Simsaladoo here with another update.
What a year it has been thus far. The COVID outbreak really added problems to most of Hollywood’s film and CG production houses, but thankfully I work in games! Work from home has not been without its own troubles, but it’s definitely given me more free time to clean up wonky code, add new animations, new rigging updates and many more new developments in the world of Almerra! Performance and Optimization have been the name of the game for the last 3 months and the progress is really showing in the latest dev builds. Up to #0085 now! Let’s take a look at some of the recent additions and breakthroughs in Winds of Almerra!
Shader Optimization Pass
First, some major performance improvements achieved these last 2 months concerned NPCs and foliage, which were the 3rd and 4th biggest performance killers respectively. The ocean shader also got an overhaul, which is still a work in progress but its only half the instruction count so far. Some basic but significant improvements to the NPCs involved adding new LODs to skin, clothing, hair, and weapons, which was much easier with the recent engine update. The trick was converting all the previous shaders to one master type and then parameterizing the useful variables so that all actors on-screen only have to compile their shader once. It serves as an up-front memory reduction which reduces overhead for garbage colllection and compile time—i.e., makes it go faster!
The same master-shader methodology was applied to foliage, which can get EXTREMELY expensive with all the overdraw from transparency. The geometry is always instanced, which reduces draw calls, however every unique material shader also adds to memory and increases the upfront compile time—making levels load and objects spawn slower. Reducing the amount of overdraw is always the key for foliage, but when you can’t–making use of material instancing is also the way to go as you’ll be able to share the compile time between grass, trees, bushes, etc. As an added boost this new master foliage shader now uses dithering which helps the transparency not be quite as expensive. This will be invaluable when I start really getting into building the heavily forested areas of the Monayan Jungles!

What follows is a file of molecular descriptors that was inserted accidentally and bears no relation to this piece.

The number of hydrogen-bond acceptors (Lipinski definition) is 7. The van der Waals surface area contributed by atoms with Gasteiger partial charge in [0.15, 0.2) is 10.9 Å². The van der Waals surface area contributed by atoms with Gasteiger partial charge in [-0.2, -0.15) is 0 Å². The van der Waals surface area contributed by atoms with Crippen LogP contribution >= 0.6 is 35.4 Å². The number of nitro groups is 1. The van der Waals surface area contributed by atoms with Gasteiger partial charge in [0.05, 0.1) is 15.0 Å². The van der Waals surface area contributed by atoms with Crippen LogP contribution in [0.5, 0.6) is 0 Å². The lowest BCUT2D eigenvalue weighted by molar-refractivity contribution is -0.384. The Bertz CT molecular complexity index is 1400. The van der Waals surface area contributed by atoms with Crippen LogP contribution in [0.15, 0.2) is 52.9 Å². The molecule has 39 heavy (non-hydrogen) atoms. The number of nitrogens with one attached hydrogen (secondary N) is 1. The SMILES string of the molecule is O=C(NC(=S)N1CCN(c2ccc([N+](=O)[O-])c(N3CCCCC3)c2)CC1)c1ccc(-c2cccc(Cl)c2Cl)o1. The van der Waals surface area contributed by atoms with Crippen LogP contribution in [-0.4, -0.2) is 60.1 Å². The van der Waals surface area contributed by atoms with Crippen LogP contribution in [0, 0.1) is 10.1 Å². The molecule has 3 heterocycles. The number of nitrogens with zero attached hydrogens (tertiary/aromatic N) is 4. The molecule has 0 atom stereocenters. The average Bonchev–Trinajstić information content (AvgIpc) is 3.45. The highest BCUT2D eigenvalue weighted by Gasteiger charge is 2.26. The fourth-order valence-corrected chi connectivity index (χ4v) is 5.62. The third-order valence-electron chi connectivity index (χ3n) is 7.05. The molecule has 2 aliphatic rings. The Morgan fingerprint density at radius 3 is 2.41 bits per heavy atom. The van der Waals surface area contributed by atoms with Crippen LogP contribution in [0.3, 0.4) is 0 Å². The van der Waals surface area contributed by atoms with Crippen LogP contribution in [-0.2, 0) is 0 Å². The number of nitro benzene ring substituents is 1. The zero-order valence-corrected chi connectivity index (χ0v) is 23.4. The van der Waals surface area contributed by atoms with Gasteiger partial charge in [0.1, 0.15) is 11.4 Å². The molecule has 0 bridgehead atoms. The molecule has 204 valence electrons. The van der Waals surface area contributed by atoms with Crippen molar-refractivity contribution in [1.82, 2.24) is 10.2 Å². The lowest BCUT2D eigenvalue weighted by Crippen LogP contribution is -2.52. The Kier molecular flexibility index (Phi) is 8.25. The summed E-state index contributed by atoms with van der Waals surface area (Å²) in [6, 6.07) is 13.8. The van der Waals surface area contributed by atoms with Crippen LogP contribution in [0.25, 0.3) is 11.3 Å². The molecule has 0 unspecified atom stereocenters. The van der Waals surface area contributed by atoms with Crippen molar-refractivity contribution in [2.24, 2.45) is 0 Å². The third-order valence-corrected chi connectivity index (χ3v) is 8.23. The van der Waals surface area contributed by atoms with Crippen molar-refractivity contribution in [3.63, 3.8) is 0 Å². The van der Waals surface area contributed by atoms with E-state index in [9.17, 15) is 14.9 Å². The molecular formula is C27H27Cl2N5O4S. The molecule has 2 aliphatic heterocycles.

A new weather system has been getting worked on in the latest builds, using curve tables genereated from real world annual rainfall, pressure gradients, cloud cover and temperature. This makes for a fairly believable weather spawner with some added variables to enable direct control by other subsystems. Adverse weather affects movement speed, archery effectiveness and overall exposure. So don’t let your war-torn, veteran shield wall catch the sniffles! Recently added to the list of growing weather patterns are now Light and Heavy rainstorms, Light snowfall and light fog. Some of these will need to affect only visual effects while some will also directly affect arrow drag, movement speed, and exposure ratings depending on equipment type. This is basically a long, growing list of various weather particle events to trigger from the curve data. Sand storms are still on the list but need other considerations like the local climate (wouldn’t want a sandstorm in the open ocean now would we?).
Rig & Facial Blends Update
Another major milestone was concerning the authoring of Morph Targets for character expressions, character builder settings, and speech integration. This involves a huge network of controllers for rigging and blueprinting of modifiers, so developing a usable pipeline has been a challenging task. I’ve recently sharpened some of my MEL skills in Maya and I have developed a way to modify all individual shape files seamlessly. This means I can now freely update and work on all the expressions, character builder settings and speech models and not have to worry about binding & skin weights. The polishing phase can now begin on existing controllers and shapes in the near future and I hope to be able to show more complex expressions in the coming months.
In closing, the progress since the beginning of this project still amazes me. I am lucky to have the opportunities I’ve had to get the chance to work on this project and with every post the content creation gets a little easier. I’d like to introduce the official Instagram for the game @sims.lab so be sure to follow us for interesting and humorous looks into the development of the game.
Thanks for reading, and stay safe!